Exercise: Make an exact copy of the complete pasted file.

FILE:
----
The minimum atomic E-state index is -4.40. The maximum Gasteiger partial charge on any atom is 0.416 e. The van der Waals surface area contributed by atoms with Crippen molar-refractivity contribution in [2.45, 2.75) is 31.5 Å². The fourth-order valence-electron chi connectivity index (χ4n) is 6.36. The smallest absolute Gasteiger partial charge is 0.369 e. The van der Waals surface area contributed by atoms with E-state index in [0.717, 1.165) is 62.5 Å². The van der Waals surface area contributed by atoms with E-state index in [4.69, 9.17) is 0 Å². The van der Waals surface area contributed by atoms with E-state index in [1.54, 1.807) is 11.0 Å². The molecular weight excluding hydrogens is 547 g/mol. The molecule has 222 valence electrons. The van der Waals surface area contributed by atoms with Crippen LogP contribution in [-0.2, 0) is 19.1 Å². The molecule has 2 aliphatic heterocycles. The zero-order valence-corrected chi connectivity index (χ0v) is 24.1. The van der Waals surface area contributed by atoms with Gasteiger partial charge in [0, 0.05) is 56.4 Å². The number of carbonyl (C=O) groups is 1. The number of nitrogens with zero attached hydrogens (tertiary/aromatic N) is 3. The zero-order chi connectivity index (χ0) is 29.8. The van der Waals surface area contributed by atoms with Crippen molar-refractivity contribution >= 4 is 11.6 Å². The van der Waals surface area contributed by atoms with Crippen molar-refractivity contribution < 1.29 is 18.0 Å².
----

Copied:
The minimum atomic E-state index is -4.40. The maximum Gasteiger partial charge on any atom is 0.416 e. The van der Waals surface area contributed by atoms with Crippen molar-refractivity contribution in [2.45, 2.75) is 31.5 Å². The fourth-order valence-electron chi connectivity index (χ4n) is 6.36. The smallest absolute Gasteiger partial charge is 0.369 e. The van der Waals surface area contributed by atoms with E-state index in [0.717, 1.165) is 62.5 Å². The van der Waals surface area contributed by atoms with E-state index in [4.69, 9.17) is 0 Å². The van der Waals surface area contributed by atoms with E-state index in [1.54, 1.807) is 11.0 Å². The molecular weight excluding hydrogens is 547 g/mol. The molecule has 222 valence electrons. The van der Waals surface area contributed by atoms with Crippen LogP contribution in [-0.2, 0) is 19.1 Å². The molecule has 2 aliphatic heterocycles. The zero-order valence-corrected chi connectivity index (χ0v) is 24.1. The van der Waals surface area contributed by atoms with Gasteiger partial charge in [0, 0.05) is 56.4 Å². The number of carbonyl (C=O) groups is 1. The number of nitrogens with zero attached hydrogens (tertiary/aromatic N) is 3. The zero-order chi connectivity index (χ0) is 29.8. The van der Waals surface area contributed by atoms with Crippen molar-refractivity contribution >= 4 is 11.6 Å². The van der Waals surface area contributed by atoms with Crippen molar-refractivity contribution < 1.29 is 18.0 Å².